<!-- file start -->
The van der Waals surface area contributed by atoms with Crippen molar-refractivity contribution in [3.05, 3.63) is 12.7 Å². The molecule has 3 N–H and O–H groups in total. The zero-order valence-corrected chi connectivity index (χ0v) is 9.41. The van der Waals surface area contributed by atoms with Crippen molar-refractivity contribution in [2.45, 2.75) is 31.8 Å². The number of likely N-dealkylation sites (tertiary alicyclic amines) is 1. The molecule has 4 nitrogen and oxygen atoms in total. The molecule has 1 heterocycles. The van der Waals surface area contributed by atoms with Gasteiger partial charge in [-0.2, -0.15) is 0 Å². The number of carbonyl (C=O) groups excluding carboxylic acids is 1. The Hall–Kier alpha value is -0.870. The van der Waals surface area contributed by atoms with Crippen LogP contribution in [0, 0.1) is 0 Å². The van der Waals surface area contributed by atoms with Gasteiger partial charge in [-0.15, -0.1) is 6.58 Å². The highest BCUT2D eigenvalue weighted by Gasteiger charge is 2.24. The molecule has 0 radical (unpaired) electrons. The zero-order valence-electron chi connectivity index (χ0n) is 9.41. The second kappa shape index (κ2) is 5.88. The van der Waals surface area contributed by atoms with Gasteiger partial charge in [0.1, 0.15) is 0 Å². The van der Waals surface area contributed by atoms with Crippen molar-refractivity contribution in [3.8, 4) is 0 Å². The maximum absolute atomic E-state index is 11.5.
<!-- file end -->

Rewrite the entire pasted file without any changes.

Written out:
The van der Waals surface area contributed by atoms with Crippen molar-refractivity contribution in [3.05, 3.63) is 12.7 Å². The molecule has 3 N–H and O–H groups in total. The zero-order valence-corrected chi connectivity index (χ0v) is 9.41. The van der Waals surface area contributed by atoms with Crippen molar-refractivity contribution in [2.45, 2.75) is 31.8 Å². The number of likely N-dealkylation sites (tertiary alicyclic amines) is 1. The molecule has 4 nitrogen and oxygen atoms in total. The molecule has 1 heterocycles. The van der Waals surface area contributed by atoms with Gasteiger partial charge in [-0.2, -0.15) is 0 Å². The number of carbonyl (C=O) groups excluding carboxylic acids is 1. The Hall–Kier alpha value is -0.870. The van der Waals surface area contributed by atoms with Crippen LogP contribution in [0, 0.1) is 0 Å². The van der Waals surface area contributed by atoms with Gasteiger partial charge in [-0.15, -0.1) is 6.58 Å². The highest BCUT2D eigenvalue weighted by Gasteiger charge is 2.24. The molecule has 0 radical (unpaired) electrons. The zero-order valence-electron chi connectivity index (χ0n) is 9.41. The second kappa shape index (κ2) is 5.88. The van der Waals surface area contributed by atoms with Gasteiger partial charge in [0.1, 0.15) is 0 Å². The van der Waals surface area contributed by atoms with Crippen molar-refractivity contribution in [3.8, 4) is 0 Å². The maximum absolute atomic E-state index is 11.5.